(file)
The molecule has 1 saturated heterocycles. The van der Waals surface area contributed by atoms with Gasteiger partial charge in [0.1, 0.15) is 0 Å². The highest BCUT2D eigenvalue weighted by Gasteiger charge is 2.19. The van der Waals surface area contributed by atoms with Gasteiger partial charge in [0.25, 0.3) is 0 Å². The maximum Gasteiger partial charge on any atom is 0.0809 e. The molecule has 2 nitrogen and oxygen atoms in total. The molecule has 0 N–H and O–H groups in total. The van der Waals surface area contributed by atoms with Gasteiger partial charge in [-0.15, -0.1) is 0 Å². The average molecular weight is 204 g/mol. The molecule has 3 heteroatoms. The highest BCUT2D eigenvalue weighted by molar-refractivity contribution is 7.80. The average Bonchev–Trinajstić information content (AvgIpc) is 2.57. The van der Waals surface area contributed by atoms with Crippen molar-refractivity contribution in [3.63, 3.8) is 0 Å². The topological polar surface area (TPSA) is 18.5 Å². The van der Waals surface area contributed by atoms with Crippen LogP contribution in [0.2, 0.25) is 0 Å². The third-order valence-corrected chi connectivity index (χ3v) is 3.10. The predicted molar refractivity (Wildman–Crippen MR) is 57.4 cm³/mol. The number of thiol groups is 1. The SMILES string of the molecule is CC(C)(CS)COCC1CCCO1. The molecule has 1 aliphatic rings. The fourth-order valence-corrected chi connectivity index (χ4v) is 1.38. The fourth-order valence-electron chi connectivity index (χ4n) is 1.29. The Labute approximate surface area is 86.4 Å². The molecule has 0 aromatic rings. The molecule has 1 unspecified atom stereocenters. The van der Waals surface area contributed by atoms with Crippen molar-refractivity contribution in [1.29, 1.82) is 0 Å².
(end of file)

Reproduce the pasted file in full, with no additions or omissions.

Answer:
The molecule has 1 saturated heterocycles. The van der Waals surface area contributed by atoms with Gasteiger partial charge in [0.1, 0.15) is 0 Å². The highest BCUT2D eigenvalue weighted by Gasteiger charge is 2.19. The van der Waals surface area contributed by atoms with Gasteiger partial charge in [0.25, 0.3) is 0 Å². The maximum Gasteiger partial charge on any atom is 0.0809 e. The molecule has 2 nitrogen and oxygen atoms in total. The molecule has 0 N–H and O–H groups in total. The van der Waals surface area contributed by atoms with Gasteiger partial charge in [-0.15, -0.1) is 0 Å². The average molecular weight is 204 g/mol. The molecule has 3 heteroatoms. The highest BCUT2D eigenvalue weighted by molar-refractivity contribution is 7.80. The average Bonchev–Trinajstić information content (AvgIpc) is 2.57. The van der Waals surface area contributed by atoms with Crippen molar-refractivity contribution in [3.63, 3.8) is 0 Å². The topological polar surface area (TPSA) is 18.5 Å². The van der Waals surface area contributed by atoms with Crippen LogP contribution in [0.2, 0.25) is 0 Å². The third-order valence-corrected chi connectivity index (χ3v) is 3.10. The predicted molar refractivity (Wildman–Crippen MR) is 57.4 cm³/mol. The number of thiol groups is 1. The SMILES string of the molecule is CC(C)(CS)COCC1CCCO1. The molecule has 1 aliphatic rings. The fourth-order valence-corrected chi connectivity index (χ4v) is 1.38. The fourth-order valence-electron chi connectivity index (χ4n) is 1.29. The Labute approximate surface area is 86.4 Å². The molecule has 0 aromatic rings. The molecule has 1 unspecified atom stereocenters. The van der Waals surface area contributed by atoms with Crippen molar-refractivity contribution in [1.29, 1.82) is 0 Å².